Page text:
by the configuration option rebase.stat.
       -n, –no-stat
           Do not show a diffstat as part of the rebase process.
       –no-verify
           This option bypasses the pre-rebase hook. See also githooks(5).
       –verify
           Allows the pre-rebase hook to run, which is the default. This option can be used to override
           –no-verify. See also githooks(5).
       -C<n>
           Ensure at least <n> lines of surrounding context match before and after each change. When fewer
           lines of surrounding context exist they all must match. By default no context is ever ignored.
       -f, –force-rebase
           Force a rebase even if the current branch is up-to-date and the command without –force would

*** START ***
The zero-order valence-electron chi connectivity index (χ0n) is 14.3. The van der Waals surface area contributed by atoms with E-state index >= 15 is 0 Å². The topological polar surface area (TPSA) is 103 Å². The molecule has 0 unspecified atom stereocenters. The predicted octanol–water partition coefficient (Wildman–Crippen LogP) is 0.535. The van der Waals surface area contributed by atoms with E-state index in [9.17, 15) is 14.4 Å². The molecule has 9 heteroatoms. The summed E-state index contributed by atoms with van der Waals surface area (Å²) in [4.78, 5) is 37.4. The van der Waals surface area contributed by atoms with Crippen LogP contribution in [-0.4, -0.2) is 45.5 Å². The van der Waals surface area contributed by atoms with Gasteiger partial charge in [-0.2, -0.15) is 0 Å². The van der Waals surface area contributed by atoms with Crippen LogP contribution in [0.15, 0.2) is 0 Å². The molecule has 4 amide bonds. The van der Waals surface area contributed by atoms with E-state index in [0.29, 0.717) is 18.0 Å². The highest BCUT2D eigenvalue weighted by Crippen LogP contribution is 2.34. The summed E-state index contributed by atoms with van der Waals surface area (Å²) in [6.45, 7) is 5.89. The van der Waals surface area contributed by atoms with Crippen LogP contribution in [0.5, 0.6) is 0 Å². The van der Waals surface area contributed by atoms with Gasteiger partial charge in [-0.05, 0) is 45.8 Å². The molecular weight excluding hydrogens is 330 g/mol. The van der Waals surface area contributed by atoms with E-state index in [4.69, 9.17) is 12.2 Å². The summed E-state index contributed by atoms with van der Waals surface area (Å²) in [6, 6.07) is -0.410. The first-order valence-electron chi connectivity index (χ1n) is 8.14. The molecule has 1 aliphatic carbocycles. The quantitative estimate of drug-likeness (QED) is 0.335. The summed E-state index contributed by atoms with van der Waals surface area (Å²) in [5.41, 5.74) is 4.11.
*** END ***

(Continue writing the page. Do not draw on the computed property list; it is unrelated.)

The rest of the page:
return without doing anything.
           You may find this (or –no-ff with an interactive rebase) helpful after reverting a topic branch
           merge, as this option recreates the topic branch with fresh commits so it can be remerged
           successfully without needing to "revert the reversion" (see the revert-a-faulty-merge How-To[1]
           for details).
      –fork-point, –no-fork-point
           Use reflog to find a better common ancestor between <upstream> and <branch> when calculating
           which commits have been introduced by <branch>.
           When –fork-point is active, fork_point will be used instead of <upstream> to calculate the set
           of commits to rebase, where fork_point is the result of git merge-base –fork-point <upstream>
           <branch> command (see git-merge-base(1)). If fork_point ends up being empty, the <upstream> will
           be used as a fallback.
           If either <upstream> or –root is given on the command line, then the default is –no-fork-point,